Driving home from an interfaith speaking engagement this week, my cell phone flashed a text message from my administrative assistant: “If you want to have lunch with the Dalai Lama, you must call Chris ASAP.”

Chris is the Project Administrator for the Newark Interfaith Coalition for Hope in Peace—of which Communities of Shalom is a charter member.  We are  participating in the upcoming Peace Education Summit  in Newark withthe Dalai Lama,next weekend, May 13-15, at the NJPAC.  

No way did I want to miss the opportunity to dine with the  Dalai Lama after his keynote address. It was thrilling enough just be on the same program with His Holiness (as well as with Rabbi Michael Lerner,Deepak Chopra,Imam Deen Shareef and other interfaith leaders). 

Our Coalition had been invited to offer two workshops at the Peace Education Summit.   The one I am co-leading is PW 104 Interfaith Conjunctions: Buddha, Jeremiah, Jesus and Muhammad on InnerPeace/Shalom/Salaam 

Doing a workshop at a conference is one thing, but a private luncheon withtheXIVthDalai Lamawas a dream come true for a fan like me (I’ve been to Tibet, and seen too many films on the plight of the Dalai Lama not to be in awe of their rightful king).

Promptly, I called Chris back, who wanted to know the full spelling of my legal name, date of birth, and place of birth.  

“Why?” I asked.  

“Background checks by US State Department for the security of the Dahlia Lama and his host, Mayor Corey Booker.

“Of course,” I said as I provided the information.

“And Chris,” I added jokingly before ending the call. “Be sure you seat me on the left side, and not on the right hand of His Holiness.” 

“Why not on the right?” asked Chris with a chuckle. 

“Well, only James or John can be on his right.  I only want to touch the hem of his garment. So just put me on the left.”

I could tell that Chris did not fully share my odd sense of religious humor, so I reminded her of the bold request of James and John to sit on the right side of Jesus at the Table for the Feast in the coming kingdom of God:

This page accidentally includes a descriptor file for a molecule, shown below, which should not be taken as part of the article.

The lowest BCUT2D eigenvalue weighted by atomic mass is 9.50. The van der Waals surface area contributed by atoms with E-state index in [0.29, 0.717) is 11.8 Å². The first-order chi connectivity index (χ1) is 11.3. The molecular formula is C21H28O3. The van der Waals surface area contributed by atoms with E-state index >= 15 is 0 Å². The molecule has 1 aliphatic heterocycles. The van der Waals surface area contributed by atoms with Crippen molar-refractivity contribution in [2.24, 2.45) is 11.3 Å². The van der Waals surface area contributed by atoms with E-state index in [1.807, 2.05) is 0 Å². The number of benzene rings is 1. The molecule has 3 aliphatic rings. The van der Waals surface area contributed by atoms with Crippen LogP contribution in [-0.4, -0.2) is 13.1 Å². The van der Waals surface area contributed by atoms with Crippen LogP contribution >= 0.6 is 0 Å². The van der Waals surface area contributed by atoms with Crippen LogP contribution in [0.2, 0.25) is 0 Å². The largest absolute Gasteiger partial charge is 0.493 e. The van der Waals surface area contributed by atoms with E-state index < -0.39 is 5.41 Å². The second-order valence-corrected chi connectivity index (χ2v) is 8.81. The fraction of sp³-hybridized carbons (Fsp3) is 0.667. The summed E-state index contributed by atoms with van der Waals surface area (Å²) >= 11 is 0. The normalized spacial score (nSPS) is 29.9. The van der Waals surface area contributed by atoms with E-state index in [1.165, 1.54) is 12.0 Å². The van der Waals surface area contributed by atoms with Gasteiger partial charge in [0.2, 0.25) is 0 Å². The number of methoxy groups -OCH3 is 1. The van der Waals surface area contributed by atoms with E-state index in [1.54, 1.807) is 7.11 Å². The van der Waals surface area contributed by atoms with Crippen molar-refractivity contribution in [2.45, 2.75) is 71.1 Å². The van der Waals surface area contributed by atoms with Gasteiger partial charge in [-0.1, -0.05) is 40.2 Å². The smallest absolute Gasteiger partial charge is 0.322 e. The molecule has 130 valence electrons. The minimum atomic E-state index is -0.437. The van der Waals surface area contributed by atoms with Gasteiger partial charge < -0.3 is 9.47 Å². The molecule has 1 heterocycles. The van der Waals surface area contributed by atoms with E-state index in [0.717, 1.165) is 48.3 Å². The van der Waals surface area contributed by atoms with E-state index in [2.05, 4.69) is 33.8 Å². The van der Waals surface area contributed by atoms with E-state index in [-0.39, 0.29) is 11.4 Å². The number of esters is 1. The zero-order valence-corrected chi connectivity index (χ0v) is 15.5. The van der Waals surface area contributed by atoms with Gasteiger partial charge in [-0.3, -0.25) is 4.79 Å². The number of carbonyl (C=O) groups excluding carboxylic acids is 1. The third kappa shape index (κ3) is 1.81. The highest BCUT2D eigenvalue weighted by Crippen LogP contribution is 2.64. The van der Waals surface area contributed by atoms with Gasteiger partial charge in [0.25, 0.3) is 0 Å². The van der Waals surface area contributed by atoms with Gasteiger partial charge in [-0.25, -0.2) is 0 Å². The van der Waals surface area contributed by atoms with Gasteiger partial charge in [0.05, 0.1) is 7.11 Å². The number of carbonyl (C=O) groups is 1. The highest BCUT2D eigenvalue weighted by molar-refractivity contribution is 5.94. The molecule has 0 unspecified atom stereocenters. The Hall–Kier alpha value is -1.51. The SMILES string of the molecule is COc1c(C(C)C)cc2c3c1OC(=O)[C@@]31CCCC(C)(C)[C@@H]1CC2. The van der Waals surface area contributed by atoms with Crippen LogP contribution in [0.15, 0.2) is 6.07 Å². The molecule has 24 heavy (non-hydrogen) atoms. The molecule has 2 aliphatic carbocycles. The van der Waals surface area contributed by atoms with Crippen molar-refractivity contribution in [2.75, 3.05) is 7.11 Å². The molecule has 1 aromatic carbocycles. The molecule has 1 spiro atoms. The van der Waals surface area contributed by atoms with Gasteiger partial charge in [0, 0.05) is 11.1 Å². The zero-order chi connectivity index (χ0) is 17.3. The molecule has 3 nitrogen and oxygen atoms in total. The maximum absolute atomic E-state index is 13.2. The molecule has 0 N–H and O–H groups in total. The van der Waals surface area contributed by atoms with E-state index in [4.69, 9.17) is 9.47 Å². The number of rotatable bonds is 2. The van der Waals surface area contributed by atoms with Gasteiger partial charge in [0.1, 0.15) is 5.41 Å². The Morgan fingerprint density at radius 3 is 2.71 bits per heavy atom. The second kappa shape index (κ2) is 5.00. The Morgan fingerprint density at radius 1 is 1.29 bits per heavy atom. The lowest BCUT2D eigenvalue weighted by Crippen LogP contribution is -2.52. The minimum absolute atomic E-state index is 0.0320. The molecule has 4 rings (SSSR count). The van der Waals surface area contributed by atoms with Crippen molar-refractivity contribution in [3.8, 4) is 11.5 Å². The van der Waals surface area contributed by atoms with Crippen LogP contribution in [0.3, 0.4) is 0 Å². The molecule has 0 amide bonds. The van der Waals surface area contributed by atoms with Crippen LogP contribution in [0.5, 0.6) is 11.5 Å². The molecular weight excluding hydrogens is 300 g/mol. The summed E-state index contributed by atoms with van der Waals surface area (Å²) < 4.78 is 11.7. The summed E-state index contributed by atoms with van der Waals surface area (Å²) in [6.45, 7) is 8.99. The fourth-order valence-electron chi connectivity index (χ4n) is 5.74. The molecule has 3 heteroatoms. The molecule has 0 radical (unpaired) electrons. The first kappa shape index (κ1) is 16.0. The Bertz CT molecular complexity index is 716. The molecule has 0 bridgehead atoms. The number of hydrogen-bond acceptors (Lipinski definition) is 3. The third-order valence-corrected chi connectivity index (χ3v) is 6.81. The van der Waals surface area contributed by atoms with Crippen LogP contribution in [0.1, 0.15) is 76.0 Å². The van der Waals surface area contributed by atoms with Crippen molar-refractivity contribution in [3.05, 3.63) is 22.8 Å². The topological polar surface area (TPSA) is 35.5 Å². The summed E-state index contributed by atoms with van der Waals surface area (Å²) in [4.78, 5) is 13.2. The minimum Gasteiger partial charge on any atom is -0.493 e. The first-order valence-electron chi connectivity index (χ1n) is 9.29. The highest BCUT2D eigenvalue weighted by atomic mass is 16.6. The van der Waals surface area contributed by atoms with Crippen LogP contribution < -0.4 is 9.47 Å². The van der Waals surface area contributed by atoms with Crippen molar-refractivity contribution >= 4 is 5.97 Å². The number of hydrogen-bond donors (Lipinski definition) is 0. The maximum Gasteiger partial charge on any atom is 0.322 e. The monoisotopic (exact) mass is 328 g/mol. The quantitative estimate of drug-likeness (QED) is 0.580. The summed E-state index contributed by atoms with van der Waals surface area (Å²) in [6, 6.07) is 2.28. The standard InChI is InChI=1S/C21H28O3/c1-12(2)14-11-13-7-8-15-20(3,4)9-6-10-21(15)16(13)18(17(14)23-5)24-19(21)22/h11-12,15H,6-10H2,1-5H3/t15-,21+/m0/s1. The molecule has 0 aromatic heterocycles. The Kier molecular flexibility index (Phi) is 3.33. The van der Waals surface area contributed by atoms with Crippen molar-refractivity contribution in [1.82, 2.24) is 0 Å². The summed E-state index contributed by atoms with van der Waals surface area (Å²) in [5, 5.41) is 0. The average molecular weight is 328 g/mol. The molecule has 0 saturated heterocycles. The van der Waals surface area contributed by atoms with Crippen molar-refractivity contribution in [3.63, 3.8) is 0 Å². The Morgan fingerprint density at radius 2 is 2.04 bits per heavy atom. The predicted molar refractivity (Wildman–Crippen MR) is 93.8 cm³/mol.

35 Then James and John, the sons of Zebedee, came to him. “Teacher,” they said, “we want you to do for us whatever we ask.”

36“What do you want me to do for you?” he asked.

 37 They replied, “Let one of us sit at your right and the other at your left in your glory.” (Matt. 10:35ff)

Comparing Jesus to theDalai Lama, inappropriately, was my light-hearted way of recognizing and affirming His Holiness’ place of honor at the table, and my humble, hoped for place somewhere in close proximately to the master.  Seriously, though, I am thrilled beyond belief for the chance to meet one of the great religious leaders of our time.

As a Christian, I think it is important to enter into respectful yet humorous and light-hearted dialogue with representatives of other faith traditions as we seek common ground to build the Beloved Community of Shalom/Salaam/Shanti and Inner Peace together.  If we don’t learn to love each other, we will end up killing each other, I’m afraid.

Perhaps you can join us at the Peace Summit next weekend, or let the occasion remind you to pray for peace among the angry religious of the world, that we can find ways to work together to eliminate violence, injustice and poverty, rather than destroy, dishonor or diminish the “other.”

As the prophet Jeremiah proclaimed to the exiles living in Iraq long ago, to those living among people of a different faith and culture: “Seek the shalom of the community where you have been sent, and pray to the Lord in its behalf, for in it’s shalom, you will find your shalom.” (Jeremiah 29:7)